The Canadian Paper and Paper-based Packaging industry is among the most sustainable industries in the world, but there are still significant gaps between public perceptions and actual fact when it comes to related environmental topics such as forestry, greenhouse gas emissions and recycling.
For example, a recent Two Sides survey found that Canadian consumers rank pulp and paper products as a leading cause of deforestation – which they are not.
In Two Sides’ just-released fact sheet on the sustainability of the Canadian Paper and Paper-based Packaging industry, you’ll find a host of facts from credible third-party sources that set the record straight.
- Deforestation is defined as the conversion of forest to other land uses whether human-induced or not. The definition specifically excludes areas where trees have been removed as a result of harvesting or logging and where the forest is expected to regenerate naturally or with the aid of silvicultural [sustainable forest management] measures. – UN Food and Agriculture Organization, 2020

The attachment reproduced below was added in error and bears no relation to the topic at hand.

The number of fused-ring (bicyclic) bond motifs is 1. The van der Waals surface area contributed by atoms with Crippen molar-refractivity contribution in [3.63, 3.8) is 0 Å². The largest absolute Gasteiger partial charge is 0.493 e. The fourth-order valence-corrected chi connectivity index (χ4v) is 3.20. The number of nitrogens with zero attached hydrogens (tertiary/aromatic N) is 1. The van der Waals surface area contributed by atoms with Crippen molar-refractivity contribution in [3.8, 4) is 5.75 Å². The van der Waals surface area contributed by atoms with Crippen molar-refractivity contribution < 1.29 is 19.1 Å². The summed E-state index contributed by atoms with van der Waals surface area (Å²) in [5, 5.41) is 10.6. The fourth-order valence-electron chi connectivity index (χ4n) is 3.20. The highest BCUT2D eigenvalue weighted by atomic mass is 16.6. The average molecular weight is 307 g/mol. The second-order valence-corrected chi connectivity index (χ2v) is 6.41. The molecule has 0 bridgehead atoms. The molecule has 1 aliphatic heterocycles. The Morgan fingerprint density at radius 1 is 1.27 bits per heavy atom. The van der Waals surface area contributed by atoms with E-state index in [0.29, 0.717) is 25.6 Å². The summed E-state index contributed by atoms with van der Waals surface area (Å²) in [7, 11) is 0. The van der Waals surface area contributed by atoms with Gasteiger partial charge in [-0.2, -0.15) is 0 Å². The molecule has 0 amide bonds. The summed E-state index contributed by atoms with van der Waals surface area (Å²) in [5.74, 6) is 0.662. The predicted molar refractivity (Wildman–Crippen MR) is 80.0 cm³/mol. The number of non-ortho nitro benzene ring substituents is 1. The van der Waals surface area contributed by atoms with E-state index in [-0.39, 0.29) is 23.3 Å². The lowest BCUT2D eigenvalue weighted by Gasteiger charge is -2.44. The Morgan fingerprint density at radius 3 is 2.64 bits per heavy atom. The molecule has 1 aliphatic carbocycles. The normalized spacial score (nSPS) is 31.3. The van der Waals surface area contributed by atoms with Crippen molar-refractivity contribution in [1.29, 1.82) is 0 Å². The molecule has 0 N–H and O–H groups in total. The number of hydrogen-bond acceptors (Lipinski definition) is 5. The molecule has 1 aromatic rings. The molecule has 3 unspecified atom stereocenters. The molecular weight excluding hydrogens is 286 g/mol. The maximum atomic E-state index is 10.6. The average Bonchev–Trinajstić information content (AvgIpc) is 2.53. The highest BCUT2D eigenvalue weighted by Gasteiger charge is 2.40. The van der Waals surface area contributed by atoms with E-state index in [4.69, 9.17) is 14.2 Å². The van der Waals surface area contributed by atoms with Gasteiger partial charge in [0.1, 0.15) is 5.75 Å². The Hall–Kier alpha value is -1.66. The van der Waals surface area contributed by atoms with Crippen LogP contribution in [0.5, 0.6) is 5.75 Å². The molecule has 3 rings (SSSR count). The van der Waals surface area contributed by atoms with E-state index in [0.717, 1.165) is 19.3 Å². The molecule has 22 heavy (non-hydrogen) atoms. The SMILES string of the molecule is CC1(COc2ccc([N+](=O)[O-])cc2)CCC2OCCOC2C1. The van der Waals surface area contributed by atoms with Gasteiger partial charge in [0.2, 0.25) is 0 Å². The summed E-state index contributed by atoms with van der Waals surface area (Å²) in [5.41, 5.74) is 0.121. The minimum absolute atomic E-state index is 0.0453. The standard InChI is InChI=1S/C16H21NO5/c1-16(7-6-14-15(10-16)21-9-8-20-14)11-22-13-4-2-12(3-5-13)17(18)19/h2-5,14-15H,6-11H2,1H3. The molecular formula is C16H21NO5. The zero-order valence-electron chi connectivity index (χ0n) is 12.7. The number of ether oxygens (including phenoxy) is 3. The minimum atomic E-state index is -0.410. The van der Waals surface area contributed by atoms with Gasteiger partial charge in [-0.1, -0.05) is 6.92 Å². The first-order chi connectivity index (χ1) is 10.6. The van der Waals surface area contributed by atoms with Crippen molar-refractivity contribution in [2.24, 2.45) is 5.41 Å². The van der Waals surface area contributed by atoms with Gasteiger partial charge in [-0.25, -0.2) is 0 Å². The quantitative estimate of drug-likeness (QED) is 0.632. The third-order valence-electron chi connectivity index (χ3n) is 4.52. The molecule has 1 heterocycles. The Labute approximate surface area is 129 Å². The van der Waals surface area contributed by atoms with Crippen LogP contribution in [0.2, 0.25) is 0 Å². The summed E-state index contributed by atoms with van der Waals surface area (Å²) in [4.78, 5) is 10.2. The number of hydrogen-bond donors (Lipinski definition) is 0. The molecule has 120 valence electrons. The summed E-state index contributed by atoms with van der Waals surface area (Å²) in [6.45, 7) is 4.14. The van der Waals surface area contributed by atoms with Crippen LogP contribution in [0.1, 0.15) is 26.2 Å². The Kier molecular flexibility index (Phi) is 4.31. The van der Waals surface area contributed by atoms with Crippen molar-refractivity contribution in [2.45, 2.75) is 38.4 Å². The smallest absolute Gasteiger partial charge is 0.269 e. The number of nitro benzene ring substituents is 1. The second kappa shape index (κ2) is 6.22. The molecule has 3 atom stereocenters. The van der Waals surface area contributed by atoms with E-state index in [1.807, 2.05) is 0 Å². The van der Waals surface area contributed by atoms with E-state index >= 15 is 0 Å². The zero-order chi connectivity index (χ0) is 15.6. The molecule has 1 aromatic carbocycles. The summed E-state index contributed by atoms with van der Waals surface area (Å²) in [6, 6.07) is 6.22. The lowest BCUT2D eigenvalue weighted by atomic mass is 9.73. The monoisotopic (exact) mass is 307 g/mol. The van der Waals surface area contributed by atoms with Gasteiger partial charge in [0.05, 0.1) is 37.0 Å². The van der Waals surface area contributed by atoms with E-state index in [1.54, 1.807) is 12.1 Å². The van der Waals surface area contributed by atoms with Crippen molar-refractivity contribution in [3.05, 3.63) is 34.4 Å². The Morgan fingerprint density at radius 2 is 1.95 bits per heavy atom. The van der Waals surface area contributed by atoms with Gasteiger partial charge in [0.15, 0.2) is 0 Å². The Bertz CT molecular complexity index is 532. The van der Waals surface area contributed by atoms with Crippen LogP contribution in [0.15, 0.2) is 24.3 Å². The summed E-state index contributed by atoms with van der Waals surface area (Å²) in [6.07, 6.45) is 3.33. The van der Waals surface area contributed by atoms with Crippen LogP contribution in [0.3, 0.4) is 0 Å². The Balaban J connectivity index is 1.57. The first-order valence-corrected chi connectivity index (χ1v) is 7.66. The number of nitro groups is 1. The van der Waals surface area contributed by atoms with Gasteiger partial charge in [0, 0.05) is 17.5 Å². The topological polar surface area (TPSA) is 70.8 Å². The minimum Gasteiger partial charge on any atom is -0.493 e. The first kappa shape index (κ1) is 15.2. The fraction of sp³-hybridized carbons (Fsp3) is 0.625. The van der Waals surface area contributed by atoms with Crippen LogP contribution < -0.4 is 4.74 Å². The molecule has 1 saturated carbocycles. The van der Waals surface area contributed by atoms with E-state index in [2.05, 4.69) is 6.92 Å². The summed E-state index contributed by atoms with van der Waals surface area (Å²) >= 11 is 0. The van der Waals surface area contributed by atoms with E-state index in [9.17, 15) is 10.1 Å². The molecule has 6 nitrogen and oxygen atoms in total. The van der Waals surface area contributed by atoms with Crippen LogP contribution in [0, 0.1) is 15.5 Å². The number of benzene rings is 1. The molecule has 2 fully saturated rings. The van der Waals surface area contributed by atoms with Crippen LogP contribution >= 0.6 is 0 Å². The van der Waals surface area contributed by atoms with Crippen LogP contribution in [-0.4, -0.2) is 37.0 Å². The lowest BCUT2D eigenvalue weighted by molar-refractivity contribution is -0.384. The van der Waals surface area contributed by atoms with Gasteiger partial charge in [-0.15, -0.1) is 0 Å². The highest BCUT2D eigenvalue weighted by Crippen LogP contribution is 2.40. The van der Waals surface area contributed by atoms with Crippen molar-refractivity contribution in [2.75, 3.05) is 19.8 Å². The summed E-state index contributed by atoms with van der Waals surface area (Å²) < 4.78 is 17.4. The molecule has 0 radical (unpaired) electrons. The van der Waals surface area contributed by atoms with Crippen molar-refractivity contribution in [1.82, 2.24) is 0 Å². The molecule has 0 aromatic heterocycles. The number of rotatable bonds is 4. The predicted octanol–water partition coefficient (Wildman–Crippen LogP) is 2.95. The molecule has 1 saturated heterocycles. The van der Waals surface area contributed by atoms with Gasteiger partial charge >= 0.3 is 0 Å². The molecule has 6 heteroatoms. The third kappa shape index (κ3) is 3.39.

- At the end of 2019, Canada had over 168 million hectares of independently certified forest land (to either CSA®, SFI® or FSC®). Nearly half of Canada’s forests are certified and 37% of all certified forests worldwide are in Canada, the largest area of any country. – Natural Resources Canada, 2020
- The forest sector’s ability to generate its own electricity, largely from bioenergy, has reduced its reliance on fossil fuels. Between 2007 and 2017, the forest sector reduced energy use by 24% and total fossil GHG emissions (direct emissions plus indirect emissions from purchased electricity) by 40%. – Natural Resources Canada, 2020
- Canada recycles almost 70% of its paper and cardboard, making it among the top paper recycling countries in the world. – Forest Products Association of Canada, 2020
Download the fact sheet here.
Source: Two Sides